No, I Shouldn’t Have to Prove It


So, have you, like, written anything?

alice-in-wonderland-276452_960_720When you move to a brand new city and have to make friends, it’s a little like speed dating. You answer the same handful of questions over and over again and you try to eke out which of these strangers might actually make for a good companion. As a writer, the question I get fairly often is… a little rude.

So, have you, like, written anything?

First of all, it’s none of your dang business. I don’t ask doctors, ‘so, have you saved anyone’s life?’ or lawyers ‘so, have you won any cases?’. I shouldn’t have to prove myself as a writer to a stranger at a party any more than anyone else would have to in a different career. Goodness only knows how much I strive to prove myself in my field every day, to the people who do have the ability to make or break my career, I don’t need to provide you a backlist of every title I’ve ever published.

Because I am a published author. I am a multi-published author who has been developing relationships and writing professionally for more than five years. But even if I wasn’t, even if I didn’t have all those credentials to back me up, it doesn’t mean I’m not a writer–and who are you, person at a party I’ve never met, to question the validity of what I tell you?

The frustrating part about all this is that it makes me question myself when it shouldn’t have that power. I write in a lot of different ways–I’m a novelist and author, a journalist, and a freelancer. Writing, in its various forms, pays the bills. And I always feel the need to explain myself, as if I have to justify that I’ve just called myself a writer, even though that’s exactly what I am.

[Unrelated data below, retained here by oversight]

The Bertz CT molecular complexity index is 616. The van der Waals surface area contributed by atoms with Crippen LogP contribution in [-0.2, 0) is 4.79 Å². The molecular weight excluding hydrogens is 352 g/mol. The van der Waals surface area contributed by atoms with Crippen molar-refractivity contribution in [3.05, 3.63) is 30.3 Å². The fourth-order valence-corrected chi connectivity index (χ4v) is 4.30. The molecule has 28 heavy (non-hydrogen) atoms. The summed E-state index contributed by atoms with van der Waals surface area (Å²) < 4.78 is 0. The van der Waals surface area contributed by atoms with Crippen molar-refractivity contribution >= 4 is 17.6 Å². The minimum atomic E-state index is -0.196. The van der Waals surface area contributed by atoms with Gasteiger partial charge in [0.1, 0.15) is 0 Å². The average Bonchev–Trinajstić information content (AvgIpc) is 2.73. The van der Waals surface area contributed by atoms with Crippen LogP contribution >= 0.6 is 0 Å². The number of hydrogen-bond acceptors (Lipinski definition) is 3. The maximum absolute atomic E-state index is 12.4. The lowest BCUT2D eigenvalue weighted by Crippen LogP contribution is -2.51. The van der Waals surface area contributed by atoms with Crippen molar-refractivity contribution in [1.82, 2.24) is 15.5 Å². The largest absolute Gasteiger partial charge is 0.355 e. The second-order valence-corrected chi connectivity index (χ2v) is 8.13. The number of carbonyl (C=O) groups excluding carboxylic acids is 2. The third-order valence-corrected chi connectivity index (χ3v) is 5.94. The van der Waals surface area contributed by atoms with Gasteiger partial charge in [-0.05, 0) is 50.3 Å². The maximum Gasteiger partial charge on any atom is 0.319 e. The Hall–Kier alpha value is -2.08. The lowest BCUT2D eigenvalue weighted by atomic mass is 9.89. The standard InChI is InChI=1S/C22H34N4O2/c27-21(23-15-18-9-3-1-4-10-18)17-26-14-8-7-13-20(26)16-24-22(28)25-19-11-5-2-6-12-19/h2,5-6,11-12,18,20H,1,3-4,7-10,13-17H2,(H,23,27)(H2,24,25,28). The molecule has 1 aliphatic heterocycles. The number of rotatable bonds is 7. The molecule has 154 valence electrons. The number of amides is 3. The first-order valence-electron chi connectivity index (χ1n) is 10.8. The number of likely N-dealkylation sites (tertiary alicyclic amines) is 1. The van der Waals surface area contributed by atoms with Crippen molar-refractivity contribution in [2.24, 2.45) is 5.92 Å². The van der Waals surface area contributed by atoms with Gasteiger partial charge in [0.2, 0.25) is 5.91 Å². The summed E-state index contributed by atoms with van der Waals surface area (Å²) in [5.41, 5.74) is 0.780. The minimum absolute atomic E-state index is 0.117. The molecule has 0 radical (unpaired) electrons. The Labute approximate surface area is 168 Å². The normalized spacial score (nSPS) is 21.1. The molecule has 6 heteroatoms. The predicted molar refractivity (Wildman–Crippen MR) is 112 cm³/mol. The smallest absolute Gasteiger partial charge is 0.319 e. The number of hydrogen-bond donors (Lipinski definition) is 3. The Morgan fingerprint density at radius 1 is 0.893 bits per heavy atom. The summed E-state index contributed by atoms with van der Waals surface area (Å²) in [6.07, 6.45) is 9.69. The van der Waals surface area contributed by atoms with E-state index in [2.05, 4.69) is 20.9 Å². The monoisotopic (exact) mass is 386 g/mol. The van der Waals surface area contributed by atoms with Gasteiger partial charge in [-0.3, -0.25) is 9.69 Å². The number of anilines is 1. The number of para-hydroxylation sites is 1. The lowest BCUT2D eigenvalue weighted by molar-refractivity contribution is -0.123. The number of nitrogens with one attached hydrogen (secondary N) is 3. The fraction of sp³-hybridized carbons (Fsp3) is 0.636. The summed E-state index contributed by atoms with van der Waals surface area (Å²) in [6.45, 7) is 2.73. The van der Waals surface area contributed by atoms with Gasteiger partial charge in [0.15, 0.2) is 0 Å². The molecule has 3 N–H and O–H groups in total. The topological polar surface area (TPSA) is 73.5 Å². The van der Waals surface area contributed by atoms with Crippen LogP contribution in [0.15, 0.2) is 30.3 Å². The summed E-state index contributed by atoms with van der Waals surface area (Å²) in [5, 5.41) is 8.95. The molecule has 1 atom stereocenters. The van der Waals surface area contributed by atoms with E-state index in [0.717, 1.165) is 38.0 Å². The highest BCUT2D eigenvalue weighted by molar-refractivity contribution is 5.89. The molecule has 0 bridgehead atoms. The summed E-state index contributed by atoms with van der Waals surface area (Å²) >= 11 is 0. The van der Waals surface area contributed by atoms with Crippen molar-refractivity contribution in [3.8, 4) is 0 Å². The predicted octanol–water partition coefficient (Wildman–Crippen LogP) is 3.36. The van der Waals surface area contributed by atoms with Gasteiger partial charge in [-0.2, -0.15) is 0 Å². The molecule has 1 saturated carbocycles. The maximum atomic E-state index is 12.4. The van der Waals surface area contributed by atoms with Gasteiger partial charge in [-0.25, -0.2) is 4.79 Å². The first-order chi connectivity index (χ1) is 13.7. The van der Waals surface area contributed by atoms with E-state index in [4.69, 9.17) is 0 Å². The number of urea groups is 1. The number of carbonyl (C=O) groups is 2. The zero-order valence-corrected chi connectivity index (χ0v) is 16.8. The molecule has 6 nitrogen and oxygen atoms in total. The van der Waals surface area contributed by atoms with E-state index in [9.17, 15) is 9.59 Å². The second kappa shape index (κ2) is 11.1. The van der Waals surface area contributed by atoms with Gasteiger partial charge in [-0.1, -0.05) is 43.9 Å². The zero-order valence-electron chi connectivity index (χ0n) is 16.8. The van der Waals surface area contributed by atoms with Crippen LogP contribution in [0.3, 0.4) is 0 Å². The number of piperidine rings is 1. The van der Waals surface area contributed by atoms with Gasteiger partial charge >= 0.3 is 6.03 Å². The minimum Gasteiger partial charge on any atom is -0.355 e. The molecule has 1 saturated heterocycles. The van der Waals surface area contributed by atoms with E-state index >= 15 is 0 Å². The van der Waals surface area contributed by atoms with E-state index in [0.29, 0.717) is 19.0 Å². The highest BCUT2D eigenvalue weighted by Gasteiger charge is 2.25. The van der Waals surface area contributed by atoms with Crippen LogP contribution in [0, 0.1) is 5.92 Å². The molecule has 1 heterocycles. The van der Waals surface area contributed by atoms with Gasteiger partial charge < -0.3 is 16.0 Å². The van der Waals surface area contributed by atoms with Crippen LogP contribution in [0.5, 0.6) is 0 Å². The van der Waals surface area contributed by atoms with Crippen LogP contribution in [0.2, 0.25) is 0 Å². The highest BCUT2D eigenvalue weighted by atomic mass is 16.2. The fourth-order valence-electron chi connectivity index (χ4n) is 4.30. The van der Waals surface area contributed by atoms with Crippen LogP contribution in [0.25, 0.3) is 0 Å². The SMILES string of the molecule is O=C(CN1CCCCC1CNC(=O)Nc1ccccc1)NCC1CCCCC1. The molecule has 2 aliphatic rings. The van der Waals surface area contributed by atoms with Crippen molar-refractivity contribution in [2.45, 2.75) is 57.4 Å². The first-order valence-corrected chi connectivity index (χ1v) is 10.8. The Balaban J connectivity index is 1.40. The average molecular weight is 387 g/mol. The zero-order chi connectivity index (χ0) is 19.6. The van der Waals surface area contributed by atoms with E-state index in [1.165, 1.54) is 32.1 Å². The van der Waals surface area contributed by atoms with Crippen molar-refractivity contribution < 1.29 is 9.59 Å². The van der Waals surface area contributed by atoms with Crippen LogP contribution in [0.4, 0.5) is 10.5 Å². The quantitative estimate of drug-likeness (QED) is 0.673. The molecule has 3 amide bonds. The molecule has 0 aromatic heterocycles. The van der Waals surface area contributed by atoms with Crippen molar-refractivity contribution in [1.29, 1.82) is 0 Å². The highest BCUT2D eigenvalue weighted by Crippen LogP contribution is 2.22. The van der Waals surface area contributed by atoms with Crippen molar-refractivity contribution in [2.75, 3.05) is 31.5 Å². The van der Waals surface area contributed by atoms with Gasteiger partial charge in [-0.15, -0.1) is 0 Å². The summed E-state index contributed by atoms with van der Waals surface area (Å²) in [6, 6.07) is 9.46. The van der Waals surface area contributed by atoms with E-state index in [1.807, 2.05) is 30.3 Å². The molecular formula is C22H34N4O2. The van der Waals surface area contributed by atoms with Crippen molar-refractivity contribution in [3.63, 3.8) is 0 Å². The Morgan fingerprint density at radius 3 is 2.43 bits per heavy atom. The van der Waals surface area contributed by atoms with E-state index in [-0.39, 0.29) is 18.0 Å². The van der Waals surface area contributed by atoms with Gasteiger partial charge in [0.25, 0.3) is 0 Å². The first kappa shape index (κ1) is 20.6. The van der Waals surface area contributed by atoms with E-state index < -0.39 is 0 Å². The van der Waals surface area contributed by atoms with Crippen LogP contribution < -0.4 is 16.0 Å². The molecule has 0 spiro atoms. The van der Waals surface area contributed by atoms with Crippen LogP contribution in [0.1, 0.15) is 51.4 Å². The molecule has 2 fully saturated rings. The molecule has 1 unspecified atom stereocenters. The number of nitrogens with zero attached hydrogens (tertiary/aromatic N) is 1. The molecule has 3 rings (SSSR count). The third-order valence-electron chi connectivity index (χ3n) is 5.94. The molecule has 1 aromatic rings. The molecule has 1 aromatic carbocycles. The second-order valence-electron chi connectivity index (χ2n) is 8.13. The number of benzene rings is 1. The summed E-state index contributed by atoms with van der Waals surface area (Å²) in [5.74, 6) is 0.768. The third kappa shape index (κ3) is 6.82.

The next statement, after I have sufficiently explained myself, is:

‘I’d be a writer, if I had the time.’

Rude. Rude. Rude. Rude.

I’d be an aerospace engineer, if I had the time. I’d be a marine biologist, if I had the time. I’d be an Oscar-winning actress, if I had the time.

coffee-1137689_960_720Writing isn’t my hobby or a passion project, but even if it were, that’s still rude. If you want to write, write. Don’t make it seem like the things you’re prioritizing in your life are more important than the writing that I’ve prioritized in mine. And don’t for a second think that just because you have an idea to write about you’ll be some overnight sensation where the rest of us have been honing our crafts and developing relationships for years, agonizing over the literal hundreds of rejection letters that come along with making this a career.

Most of the time, people are interested in what I do. They think writing is unique and cool and they understand that it’s my craft, as much as my inherent passion, that it’s my job, and it’s just as deserving of respect as anyone else’s. I appreciate those people.

It’s just the other ones, the little naysayers who have no claim on my career or my journey that can be frustrating. I already wonder every day if I am on the right path. I certainly don’t need to hear it from someone I’ve only just met.

But the truth is that we do. We hear it from our family members and our friends, we hear it from industry professionals and fellow authors. We very, very often, hear it from ourselves. The trick is to determine which of those voices are worth listening to and which of those voices you can smile at very politely and then excuse yourself from to get another drink.